In case you want to take your own look at these numbers, you can download the raw data we used for this analysis here.
So what does this all mean? A few observations we can make from looking at the data:
- If we look regionally, while the most robust central government Twitter accounts tend to be found amongst early adopters in European Union countries, North America, and Latin America, the most rapid growth in recent years is much more concentrated in countries in the Middle East, Asia, Central and Eastern Europe, and Africa. This trend is reinforced by the change in languages used on Twitter – for example a 2014 study by social media analytics firm GNIP found that while English, Japanese and Spanish have remained the most used languages on Twitter since its early days, languages such as Arabic have seen a rapid rise in popularity on the platform in recent years.
- While almost every government across the globe has some type of social media presence, there are very different approaches to its use. In a number of countries the executive institutions of government do not themselves have an active presence on social media but instead have been content for the personal or political social media accounts of their Head of State and/or Head of Government to serve as their sole voice on social media.
- As the first generation of political leaders who have actively used social media retire or are replaced, the distinction between institutional and personal/political accounts will need to be faced head-on. With many parallels to the issues faced with the creation of the first government websites in the 1990s, the first transfers of power in the social media age must now take into consideration the very real asset that is those accounts which may have hundreds of thousands if not millions of followers. This may explain the recent decision in the United States to create a @POTUS account for the President (separate from the institutional @WhiteHouse account or the political @BarackObama account) which, as the 44th President light-heartedly explained via Twitter to the 42nd President, will be transferred to whomever the next officeholder is:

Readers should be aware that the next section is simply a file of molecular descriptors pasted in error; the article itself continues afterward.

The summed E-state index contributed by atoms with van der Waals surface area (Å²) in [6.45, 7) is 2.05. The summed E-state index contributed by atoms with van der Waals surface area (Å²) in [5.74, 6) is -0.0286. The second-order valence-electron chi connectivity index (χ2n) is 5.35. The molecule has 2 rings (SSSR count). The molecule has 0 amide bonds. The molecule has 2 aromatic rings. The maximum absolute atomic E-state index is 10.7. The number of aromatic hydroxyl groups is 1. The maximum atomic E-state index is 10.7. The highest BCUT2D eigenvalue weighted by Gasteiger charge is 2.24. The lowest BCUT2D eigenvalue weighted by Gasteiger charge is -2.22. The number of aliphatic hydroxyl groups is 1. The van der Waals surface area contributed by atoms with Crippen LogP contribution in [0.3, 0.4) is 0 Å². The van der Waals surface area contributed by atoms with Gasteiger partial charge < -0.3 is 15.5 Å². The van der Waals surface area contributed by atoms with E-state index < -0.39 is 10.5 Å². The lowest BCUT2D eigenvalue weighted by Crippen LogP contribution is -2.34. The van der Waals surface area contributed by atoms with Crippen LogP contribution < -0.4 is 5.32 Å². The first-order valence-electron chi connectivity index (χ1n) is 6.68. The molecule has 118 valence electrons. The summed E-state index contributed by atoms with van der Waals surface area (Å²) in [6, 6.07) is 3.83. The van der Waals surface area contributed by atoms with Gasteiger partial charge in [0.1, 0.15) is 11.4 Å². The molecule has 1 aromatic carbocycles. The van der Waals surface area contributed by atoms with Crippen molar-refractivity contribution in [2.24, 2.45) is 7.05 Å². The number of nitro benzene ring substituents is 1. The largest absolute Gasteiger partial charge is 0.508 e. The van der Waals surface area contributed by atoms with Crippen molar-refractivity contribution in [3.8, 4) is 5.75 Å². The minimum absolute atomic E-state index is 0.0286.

— President Obama (@POTUS) May 18, 2015
In the 2015 edition of the OECD’s Government at a Glance, we noted that while governments are increasingly using social media, many are still using it primarily as a traditional communications mechanism rather than for opening up policy processes or transforming public service delivery. Indeed, despite the increasingly prevalent use of social media by governments only 50% of OECD member countries surveyed have a central government strategy or objectives for social media usage and only 19% use metrics or indicators to measure the impact of their social media usage. Clearly this is a rapidly evolving area, with countries from across the globe increasingly using social media to reach out to their citizens and the broader international community. However, while social media use by governments is becoming more mature, it is still far from being “all grown up”.
As always we would love to hear your thoughts! How do you think governments can be more innovative or effective in their use of social media? Please post your comments below or via Twitter using the #eleaders hashtag, or connect directly at @RyanAndrosoff.